Scotland’s First Minister has said the mandate for a new independence referendum is unarguable as she stakes her claim for the transfer of powers needed to hold another vote.
On Thursday, Nicola Sturgeon is expected to publish a paper – called Scotland’s Right to Choose – which will put forward the “clear democratic case” for a Section 30 order from the UK Government.
The release of the paper comes as the Prime Minister is due to make his Queen’s Speech on Thursday, laying out his legislative agenda.
Meanwhile, the Referendums (Scotland) Bill, which will lay out parameters for future plebiscites, is expected to pass at Holyrood on the same day.
The First Minister has repeatedly said her party’s win in Scotland in last week’s General Election – with the SNP delivering 47 MPs – is a mandate from the Scottish people for “putting Scotland’s future in Scotland’s hands”.
Last week’s victory was the third in succession for the SNP after majorities in Scotland in 2015 and 2017.
She said: “There is a clear mandate for this nation to have the power to decide its own future.
“The result of last week’s General Election makes that mandate unarguable.
“So, with the publication of this document, we lay out the detailed case for putting Scotland’s future into Scotland’s hands.”
She added: “We will take forward work to update the detailed and substantive case for independence.
“But whatever people’s views on the issue of independence itself, there is a wide and growing consensus that Scotland must be able to choose its own future.
“Now that the election is over, and the result so overwhelmingly clear, I believe that consensus is growing by the day.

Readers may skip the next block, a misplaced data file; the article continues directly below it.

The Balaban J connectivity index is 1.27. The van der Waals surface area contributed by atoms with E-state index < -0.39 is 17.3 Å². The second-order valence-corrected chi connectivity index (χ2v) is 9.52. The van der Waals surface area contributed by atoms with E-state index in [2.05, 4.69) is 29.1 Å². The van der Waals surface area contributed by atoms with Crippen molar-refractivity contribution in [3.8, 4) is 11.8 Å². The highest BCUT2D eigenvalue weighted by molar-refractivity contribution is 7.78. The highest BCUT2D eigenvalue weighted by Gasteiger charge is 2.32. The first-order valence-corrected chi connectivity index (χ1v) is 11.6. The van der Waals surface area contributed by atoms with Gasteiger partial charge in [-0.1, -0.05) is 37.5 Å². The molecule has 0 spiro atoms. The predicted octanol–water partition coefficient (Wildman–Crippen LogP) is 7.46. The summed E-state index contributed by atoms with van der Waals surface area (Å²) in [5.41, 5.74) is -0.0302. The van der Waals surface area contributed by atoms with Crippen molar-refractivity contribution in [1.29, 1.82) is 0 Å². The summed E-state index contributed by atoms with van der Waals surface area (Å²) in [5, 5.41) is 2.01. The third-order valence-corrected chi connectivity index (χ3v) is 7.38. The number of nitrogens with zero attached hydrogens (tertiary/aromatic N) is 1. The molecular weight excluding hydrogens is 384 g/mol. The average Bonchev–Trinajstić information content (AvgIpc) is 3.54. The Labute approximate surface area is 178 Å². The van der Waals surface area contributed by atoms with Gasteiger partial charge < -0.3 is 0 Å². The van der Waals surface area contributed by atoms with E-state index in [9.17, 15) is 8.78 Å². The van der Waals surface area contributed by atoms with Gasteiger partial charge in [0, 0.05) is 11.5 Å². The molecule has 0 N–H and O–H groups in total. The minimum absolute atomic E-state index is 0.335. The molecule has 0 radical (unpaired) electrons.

“And let me be clear, the demand for this country to have the right to determine its own path comes not just from me as First Minister – it flows from the people of Scotland and the verdict they delivered last week.”
Ms Sturgeon said she would push for a “legitimate” vote.
“The Scottish Government believes that right should be exercised free from the threat of legal challenge,” she said.
“We understand that a referendum must be accepted as legitimate, here in Scotland and the UK, as well as in the EU and the wider international community.”
Independence supporters said in 2014 that another vote should only be held if there is a “material change” in the relationship between Scotland and the rest of the UK, such as leaving the EU without a majority in favour in Scotland.
Ms Sturgeon said: “There is no doubt whatsoever there has been a material change in circumstances since 2014.
“Today I urge people in Scotland to rally round the case for Scotland’s right to choose – our right to self-determination.
“It is not the time for Scotland to give up on reasoned and democratic argument but to pursue it ever more confidently.”
The First Minister has repeatedly said she will send a request for a Section 30 order – which will allow for the power to hold another referendum to be devolved to Scotland – before the end of the year, however, it is unclear when she plans to make the request.
In recent days, leading figures in the Scottish Labour Party have indicated their support for another referendum, with the First Minister calling for unity on the subject at Holyrood on Tuesday.